• Looking ahead, WoodMac forecasts 25% growth in 2019 compared to 2018.

3. A major oil sands pipeline moves ahead

Demonstrators against the Trans Mountain pipeline use a mock pipeline to block the Canadian Embassy entrance in London last year. Photo: Tolga Akmen/AFP/Getty Images

Canada's national government yesterday approved a major pipeline, called Trans Mountain, that would move hundreds of thousands of barrels daily from Alberta to the country's West Coast.

Why it matters: If the expansion project is ultimately built, it will be a win for oil sands producers seeking new avenues to reach global markets and fetch higher prices.

But, but, but: It faces heavy opposition from environmentalists and some indigenous groups, so look for them to launch new protests and other efforts. Yesterday's action is no guarantee it will be completed, says Gavin MacFarlane, a VP with Moody’s Investors Service.

  • "[T]he project still faces significant political, regulatory, and judicial challenges, and ultimately we see a tremendous amount of execution risk up until the oil starts flowing," he said in comments circulated to reporters.

The intrigue: The multibillion-dollar project is politically tricky for Prime Minister Justin Trudeau, who is seeking to show his climate bona fides before Canadian elections while backing the project that aids the carbon-heavy oil sands sector.

  • Trudeau vowed yesterday that "every dollar the federal government earns from this project will be invested in Canada’s clean energy transition."
  • His office estimates there could be $500 million annually in additional corporate tax revenues.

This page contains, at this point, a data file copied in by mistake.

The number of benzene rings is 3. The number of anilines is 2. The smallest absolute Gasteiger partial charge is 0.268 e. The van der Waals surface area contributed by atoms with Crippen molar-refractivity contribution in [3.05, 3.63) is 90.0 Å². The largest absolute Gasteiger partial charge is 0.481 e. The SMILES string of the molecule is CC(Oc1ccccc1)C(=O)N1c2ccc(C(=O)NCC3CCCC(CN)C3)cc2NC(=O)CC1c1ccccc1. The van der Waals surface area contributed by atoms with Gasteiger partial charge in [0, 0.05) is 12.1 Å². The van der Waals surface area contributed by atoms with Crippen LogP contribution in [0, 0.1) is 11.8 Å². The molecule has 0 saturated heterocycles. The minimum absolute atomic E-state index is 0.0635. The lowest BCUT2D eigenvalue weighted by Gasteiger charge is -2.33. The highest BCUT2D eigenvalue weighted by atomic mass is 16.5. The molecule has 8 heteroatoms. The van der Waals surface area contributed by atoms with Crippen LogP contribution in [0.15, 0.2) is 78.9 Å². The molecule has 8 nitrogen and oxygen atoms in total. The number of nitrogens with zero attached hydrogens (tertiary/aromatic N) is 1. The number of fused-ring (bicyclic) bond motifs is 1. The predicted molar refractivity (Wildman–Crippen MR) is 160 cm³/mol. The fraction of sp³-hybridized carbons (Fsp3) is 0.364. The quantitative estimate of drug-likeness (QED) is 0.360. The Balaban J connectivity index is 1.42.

• It would also include profit from sale of the pipeline, which the government bought from Kinder Morgan last year to advance the expansion plan.

The big picture: "After shipments from Burnaby to North American clients in British Columbia, Washington State and California are accounted for, there will be at least 500,000 barrels a day available for export to global markets," the Canadian government said.

Go deeper: Reaction to the approval of the Trans Mountain pipeline expansion (Vancouver Sun)

4. Catch up fast: renewables, Congress, Mozambique, Iraq

Renewables: Bloomberg, summarizing a big new analysis from the consultancy BloombergNEF, reports: "Nearly half the world’s electricity will come from renewable energy by 2050 as costs of wind, solar and battery storage continue to plummet."

  • "That titanic shift over the next three decades will come as electricity demand increases 62% and investors pump $13.3 trillion into new projects," the story notes.

Congress: House Democrats unveiled legislation to revive and extend various tax incentives yesterday. It includes provisions on energy efficient buildings and a 1-year extension — until the end of 2020 — on the availability of tax credits for new wind projects.

  • The Ways and Means Committee will vote on the measure tomorrow, per the WSJ.

LNG: Per Reuters, "U.S. energy firm Anadarko Petroleum Corp on Tuesday gave the go-ahead for the construction of a $20 billion gas liquefaction and export terminal in Mozambique."

  • Why it matters: Their story notes it's the largest LNG project ever approved in Africa. More broadly, per S&P Global Platts, it's among several planned projects that give Mozambique "potential to be one of the world's top five LNG producers by the mid-2020s."
  • Of note: Anadarko's African assets will be sold to French oil major Total as part of Occidental Petroleum's expected takeover of Anadarko.

Attack in Iraq: Via the Associated Press, "A rocket hit an oil-drilling site in Iraq's southern Basra province early Wednesday, striking inside a compound housing energy giant Exxon Mobil and wounding three local workers, one seriously, Iraqi officials said."